I've made a few friends both in and outside of school, hooray! I was (and remain) a little worried about the whole science of friendships. One of the harder bits of exchange is the social difference. One minute you're surrounded by people you've known for years, and then poof - that entire support network is two oceans and a continent away. There are no Inflatable BFFs, unfortunately, and friends take a while to make. Going to school the first day was overwhelming because there's so many people, and all of them already have established relationships years in the making. It's hard to be dropped in the middle! Especially when there's language difficulty. I know I don't have that part as badly as others though, so at this point I can at least communicate a little bit. and even if they don't really understand why I'm here, people have been really nice - helping me translate schoolwork, partnering with me in P.E. etc. So dank je to Iris, Sharon, Francis, Ishmael, and Floris for making me feel welcomed :)
One thing I've found really interesting is how as an exchange student, I'm totally blind to cliques and social borders. Because that dividing line is gone (to me), I and all other foreign kids end up making friends from all different social groups. On one hand, this is kind of a drag when you find out that two of your friends don't like each other; but on the other it's amazing how easily lines are transcended when you ignore them.
Some things I love about Holland (patrick, i'm stealing your theme!):
1. Bikes. There are so many bicyclists here, it's amazing. everywhere you look, there's clusters of them: old omas en opas (grandmas and grandpas) in skirts and tweed jackets, mothers with babies strapped into seats on their handlebars, business men with bluetooth headsets, and lots and lots of teenagers. Cars are very watchful of bikes, no one wears helmets, and there's always a bike path next to the road. and another great thing? the cobblestone streets. I still haven't gotten over them :)
2. Beer. The drinking age in Holland is 16, and the Dutch believe that responsible drinking begins at home. Grolsch pilsner is brewed in nearby Enschede, and so that's what most people drink in the area. That's all I've seen anyone drinking. and it's good!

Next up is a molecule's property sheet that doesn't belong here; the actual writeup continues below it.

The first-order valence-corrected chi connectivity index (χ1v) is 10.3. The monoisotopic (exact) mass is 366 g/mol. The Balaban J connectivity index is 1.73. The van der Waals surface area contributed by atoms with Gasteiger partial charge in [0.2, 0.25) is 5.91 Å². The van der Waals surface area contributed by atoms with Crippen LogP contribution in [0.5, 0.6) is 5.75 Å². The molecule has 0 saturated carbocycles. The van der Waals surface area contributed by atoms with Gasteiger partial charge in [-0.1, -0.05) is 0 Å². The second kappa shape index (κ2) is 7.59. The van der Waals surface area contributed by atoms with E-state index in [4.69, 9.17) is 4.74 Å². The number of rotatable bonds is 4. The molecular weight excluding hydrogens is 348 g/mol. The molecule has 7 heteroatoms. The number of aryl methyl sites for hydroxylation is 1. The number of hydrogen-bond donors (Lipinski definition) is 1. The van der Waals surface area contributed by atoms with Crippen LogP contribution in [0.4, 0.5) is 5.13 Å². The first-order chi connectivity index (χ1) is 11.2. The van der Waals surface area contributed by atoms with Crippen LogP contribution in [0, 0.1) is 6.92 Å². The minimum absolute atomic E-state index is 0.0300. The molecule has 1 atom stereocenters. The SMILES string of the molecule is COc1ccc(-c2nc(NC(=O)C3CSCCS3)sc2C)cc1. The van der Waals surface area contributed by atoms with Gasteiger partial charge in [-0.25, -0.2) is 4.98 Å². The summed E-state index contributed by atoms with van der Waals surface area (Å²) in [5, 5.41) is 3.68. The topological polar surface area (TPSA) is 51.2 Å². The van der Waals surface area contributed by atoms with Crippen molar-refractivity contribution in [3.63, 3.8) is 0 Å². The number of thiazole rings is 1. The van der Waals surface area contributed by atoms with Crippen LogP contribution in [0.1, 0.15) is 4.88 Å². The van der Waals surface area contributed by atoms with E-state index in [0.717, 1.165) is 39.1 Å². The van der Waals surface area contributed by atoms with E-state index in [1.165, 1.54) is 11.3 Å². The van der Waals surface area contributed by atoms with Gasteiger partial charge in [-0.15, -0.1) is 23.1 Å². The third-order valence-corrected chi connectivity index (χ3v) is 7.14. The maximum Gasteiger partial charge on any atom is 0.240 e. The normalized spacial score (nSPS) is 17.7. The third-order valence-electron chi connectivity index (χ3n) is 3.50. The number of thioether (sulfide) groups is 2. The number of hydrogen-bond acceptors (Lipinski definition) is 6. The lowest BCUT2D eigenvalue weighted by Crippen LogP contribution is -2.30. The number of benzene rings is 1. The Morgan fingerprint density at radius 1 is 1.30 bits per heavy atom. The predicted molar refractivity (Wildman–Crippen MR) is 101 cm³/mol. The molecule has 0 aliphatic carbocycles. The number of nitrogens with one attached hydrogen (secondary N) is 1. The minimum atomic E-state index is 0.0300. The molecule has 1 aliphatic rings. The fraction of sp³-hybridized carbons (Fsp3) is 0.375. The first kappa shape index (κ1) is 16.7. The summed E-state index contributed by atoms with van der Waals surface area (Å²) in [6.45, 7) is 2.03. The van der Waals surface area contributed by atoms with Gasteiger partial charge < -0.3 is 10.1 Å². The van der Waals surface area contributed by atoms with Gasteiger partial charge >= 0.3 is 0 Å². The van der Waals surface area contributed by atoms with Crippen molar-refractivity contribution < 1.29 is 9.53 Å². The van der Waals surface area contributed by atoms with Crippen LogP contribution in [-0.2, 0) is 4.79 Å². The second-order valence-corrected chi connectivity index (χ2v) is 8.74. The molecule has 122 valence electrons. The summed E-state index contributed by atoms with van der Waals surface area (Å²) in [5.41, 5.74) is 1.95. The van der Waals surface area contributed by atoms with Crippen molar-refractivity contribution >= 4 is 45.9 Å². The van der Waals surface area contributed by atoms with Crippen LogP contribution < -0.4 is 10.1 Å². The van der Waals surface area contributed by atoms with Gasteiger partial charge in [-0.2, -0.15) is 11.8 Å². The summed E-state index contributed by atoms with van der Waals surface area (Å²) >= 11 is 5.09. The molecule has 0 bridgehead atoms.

3. Proximity. The Netherlands is a small country, so all of the villages/towns/cities are really close together. I can bike to Borne's city center in three minutes, Hengelo's in fifteen, and Enschede in thirty. When it's too far to bike, there are trains that go everywhere. Thery're quite expensive, but AFS gave me a card that gets me a 40% discount. I'll break it in with Lauren (another American AFSer) this friday when we go to the orientation!
4. Fashion. As predicted, Europeans are on average much better dressed than... anyone else. Nobody wears just jeans and a tshirt to school, and i'm pretty sure anyone wearing sweatpants would be shot. Think layering, boots, lots of bracelets, and skinny jeans. I was terrified at first, being among those who enjoy fashion as long as it's on other people. However, after a couple trips to Blend and H&M (best. store. ever.), I think my more fashion-concious friends would be proud of me! The value of dressing well has skyrocketed for me because as I can't speak Dutch yet, I need to make good first impressions and show my personality through how I dress and act, rather than my words.
5. The fact that I haven't heard a single song by Miley Cyrus, The Jonas Brothers, or any other Disney star since I arrived. Yes, the Dutch do like Lady Gaga and Lil Wayne - but I can live with that. But the lack of shit-tastic pop by over-sexed fifteen year olds is greatly appreciated by the likes of me.